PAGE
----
Summer Reading Basics

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Literacy skills are essential for student’s success, and we hope that by the end of third grade our students are understanding the written word, and reading with some fluency at grade level.  How do we make sure our students don’t fall behind?

As accountable parents and teachers we provide intervention where necessary, and try to close the gaps. Preventative factors are critically important in the early years if we want to make sure we don’t have to intervene.  Effective teaching instruction in the K-2 reading years is vital if we want to make sure our students gain the foundational skills needed for reading in the upper grades.

If we wait until our students show up in grades 4 and above, with discrepancies in their phonetic ability we are failing to prepare them for the high school years.  In grade 4 students should be reading books that have multi-syllable words.

Here are some summer reading tips for helping your younger K-2 student stay on task over the summer and beyond! Remember that for struggling students accelerating skill development to reach grade level expectations takes a high level of instructional intensity.  Offer lots of rewards and treats on a weekly basis!

1.  Log into our Overdrive E Library for some amazing picture books that now come with embedded audio content.  We have recently ordered many of the critically acclaimed Sonlight picture books.  If you have a student with reading difficulties make sure to turn on the Dyslexic font in the settings menu.  To find picture books go to our subject menu and click on Picture Books.

2.  Do daily practice with your Reading Eggs and RAZ Kids Subscription to ensure phonics, and reading comprehension is up to scratch.  Record your student reading at the beginning of the summer on RAZKids and then at the end of summer share with your teacher as a progress/assessment tool!  Contact Beth Johnson if you need to sign up for the coming year!

3.  Include multiple texts including manuals, graphs, infographics, video, and websites, signs and non-fiction to encourage your students’ wide interests.  Discover the awesome subscription Pebble Go for students K-4 to learn more about science and social studies.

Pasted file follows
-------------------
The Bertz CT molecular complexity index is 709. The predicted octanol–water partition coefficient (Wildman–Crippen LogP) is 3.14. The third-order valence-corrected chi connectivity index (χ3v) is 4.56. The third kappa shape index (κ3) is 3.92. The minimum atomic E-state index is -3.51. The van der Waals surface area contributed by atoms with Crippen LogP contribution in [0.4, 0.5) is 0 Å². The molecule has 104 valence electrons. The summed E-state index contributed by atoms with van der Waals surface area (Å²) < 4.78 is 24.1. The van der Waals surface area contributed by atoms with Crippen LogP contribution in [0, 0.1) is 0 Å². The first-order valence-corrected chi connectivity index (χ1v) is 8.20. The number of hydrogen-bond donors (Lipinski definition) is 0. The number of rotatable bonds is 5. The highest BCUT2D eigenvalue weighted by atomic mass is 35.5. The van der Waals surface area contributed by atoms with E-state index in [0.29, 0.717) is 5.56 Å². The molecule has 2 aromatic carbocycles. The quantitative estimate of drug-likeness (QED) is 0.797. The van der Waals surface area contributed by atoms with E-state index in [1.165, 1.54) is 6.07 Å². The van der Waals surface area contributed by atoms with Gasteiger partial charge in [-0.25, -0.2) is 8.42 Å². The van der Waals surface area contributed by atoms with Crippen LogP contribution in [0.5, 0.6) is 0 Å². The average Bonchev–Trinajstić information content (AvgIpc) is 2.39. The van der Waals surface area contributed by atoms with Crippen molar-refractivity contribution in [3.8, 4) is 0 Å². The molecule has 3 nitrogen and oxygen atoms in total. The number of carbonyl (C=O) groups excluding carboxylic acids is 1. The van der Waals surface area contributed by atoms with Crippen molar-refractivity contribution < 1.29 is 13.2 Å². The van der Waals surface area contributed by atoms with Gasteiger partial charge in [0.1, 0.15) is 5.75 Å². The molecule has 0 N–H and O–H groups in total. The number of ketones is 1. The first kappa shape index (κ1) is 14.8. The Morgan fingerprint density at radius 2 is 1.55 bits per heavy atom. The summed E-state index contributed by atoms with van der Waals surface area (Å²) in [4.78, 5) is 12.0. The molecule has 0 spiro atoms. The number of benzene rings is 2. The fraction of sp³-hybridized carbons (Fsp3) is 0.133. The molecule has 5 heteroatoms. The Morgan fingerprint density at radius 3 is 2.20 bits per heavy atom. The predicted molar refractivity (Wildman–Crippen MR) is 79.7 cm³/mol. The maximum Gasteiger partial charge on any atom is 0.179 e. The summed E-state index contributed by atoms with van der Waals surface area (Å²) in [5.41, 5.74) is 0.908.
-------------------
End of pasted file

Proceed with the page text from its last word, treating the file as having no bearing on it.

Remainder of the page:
4.  Play word games in the car on holiday.  Do you remember those old fashioned games like name the animal?

The Animal Name Game

Ages 6 and up: One person names an animal. Then each person in order has to name another animal (no repeating!) that starts with the last letter of the previous animal named. There are no winners or losers in this game. With older children, try the game with TV shows, or geographical categories such as cities or countries.

Twenty Questions

Ages 4 and up: One person secretly thinks of either an animal, mineral, or vegetable. The other players then take turns asking yes-or-no questions, such as “Can it fly?” or “Does it grow in the ground?” After the players have asked 20 questions, each player gets a chance to make a guess.

Telephone

Ages 4 and up: A child whispers a story to someone else in the car. That person whispers the same story — as close to a word-for-word recount as possible — to a third person, and so on. The last person to hear the story repeats it out loud so everyone can hear. Invariably, some of the story will have been lost in the translation, and the resulting garbled message usually inspires a good laugh.

The Alphabet Game

Ages 5 and up: One person chooses the right-hand side of the road, and someone else the left. Each player looks for letters of the alphabet that appear on signs or license plates on their side. The object of the game is to point out all the letters of the alphabet in order, from A to Z. The first person to spot the entire alphabet wins.

Help your student P.I.C.K. out the right book for their reading and interest level using this article for guidance!

If your student still needs intervention make sure to contact your teacher who can get your student the required scaffolding with diagnostic testing.  This method of intervention will help match your student to the right materials and his or her unique style of learning.  Feel free to contact me if you need suggestions for your student’s reading materials!

Blessings

Pippa

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